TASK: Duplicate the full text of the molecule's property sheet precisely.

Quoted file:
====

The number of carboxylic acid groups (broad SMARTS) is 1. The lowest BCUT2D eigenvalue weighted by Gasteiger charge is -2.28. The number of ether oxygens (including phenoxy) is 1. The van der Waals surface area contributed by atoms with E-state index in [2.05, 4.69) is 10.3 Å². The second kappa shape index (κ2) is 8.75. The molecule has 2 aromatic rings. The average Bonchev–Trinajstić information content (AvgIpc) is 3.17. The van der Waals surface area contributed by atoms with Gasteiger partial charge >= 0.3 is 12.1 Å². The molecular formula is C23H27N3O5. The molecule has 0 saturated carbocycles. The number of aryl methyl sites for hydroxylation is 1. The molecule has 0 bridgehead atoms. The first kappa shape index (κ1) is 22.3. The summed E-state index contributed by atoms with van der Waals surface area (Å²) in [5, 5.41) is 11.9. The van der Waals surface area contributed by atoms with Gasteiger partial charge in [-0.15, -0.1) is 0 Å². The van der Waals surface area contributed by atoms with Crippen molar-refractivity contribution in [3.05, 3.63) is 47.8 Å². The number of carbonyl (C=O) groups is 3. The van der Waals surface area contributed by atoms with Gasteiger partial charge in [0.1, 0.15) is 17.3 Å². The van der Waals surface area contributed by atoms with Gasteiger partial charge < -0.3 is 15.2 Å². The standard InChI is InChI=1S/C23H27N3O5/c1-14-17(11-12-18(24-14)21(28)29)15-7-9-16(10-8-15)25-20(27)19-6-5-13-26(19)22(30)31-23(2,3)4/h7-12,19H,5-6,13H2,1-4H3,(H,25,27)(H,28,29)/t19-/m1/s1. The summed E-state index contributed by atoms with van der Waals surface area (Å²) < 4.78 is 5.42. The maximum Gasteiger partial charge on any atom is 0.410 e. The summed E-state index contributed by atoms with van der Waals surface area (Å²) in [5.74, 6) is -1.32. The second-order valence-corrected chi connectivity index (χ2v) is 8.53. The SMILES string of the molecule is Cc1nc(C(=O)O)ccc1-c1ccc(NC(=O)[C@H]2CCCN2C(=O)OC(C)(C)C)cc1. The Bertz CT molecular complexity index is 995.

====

The number of carboxylic acid groups (broad SMARTS) is 1. The lowest BCUT2D eigenvalue weighted by Gasteiger charge is -2.28. The number of ether oxygens (including phenoxy) is 1. The van der Waals surface area contributed by atoms with E-state index in [2.05, 4.69) is 10.3 Å². The second kappa shape index (κ2) is 8.75. The molecule has 2 aromatic rings. The average Bonchev–Trinajstić information content (AvgIpc) is 3.17. The van der Waals surface area contributed by atoms with Gasteiger partial charge >= 0.3 is 12.1 Å². The molecular formula is C23H27N3O5. The molecule has 0 saturated carbocycles. The number of aryl methyl sites for hydroxylation is 1. The molecule has 0 bridgehead atoms. The first kappa shape index (κ1) is 22.3. The summed E-state index contributed by atoms with van der Waals surface area (Å²) in [5, 5.41) is 11.9. The van der Waals surface area contributed by atoms with Gasteiger partial charge in [-0.15, -0.1) is 0 Å². The van der Waals surface area contributed by atoms with Crippen molar-refractivity contribution in [3.05, 3.63) is 47.8 Å². The number of carbonyl (C=O) groups is 3. The van der Waals surface area contributed by atoms with Gasteiger partial charge in [0.1, 0.15) is 17.3 Å². The van der Waals surface area contributed by atoms with Gasteiger partial charge < -0.3 is 15.2 Å². The standard InChI is InChI=1S/C23H27N3O5/c1-14-17(11-12-18(24-14)21(28)29)15-7-9-16(10-8-15)25-20(27)19-6-5-13-26(19)22(30)31-23(2,3)4/h7-12,19H,5-6,13H2,1-4H3,(H,25,27)(H,28,29)/t19-/m1/s1. The summed E-state index contributed by atoms with van der Waals surface area (Å²) < 4.78 is 5.42. The maximum Gasteiger partial charge on any atom is 0.410 e. The summed E-state index contributed by atoms with van der Waals surface area (Å²) in [5.74, 6) is -1.32. The second-order valence-corrected chi connectivity index (χ2v) is 8.53. The SMILES string of the molecule is Cc1nc(C(=O)O)ccc1-c1ccc(NC(=O)[C@H]2CCCN2C(=O)OC(C)(C)C)cc1. The Bertz CT molecular complexity index is 995.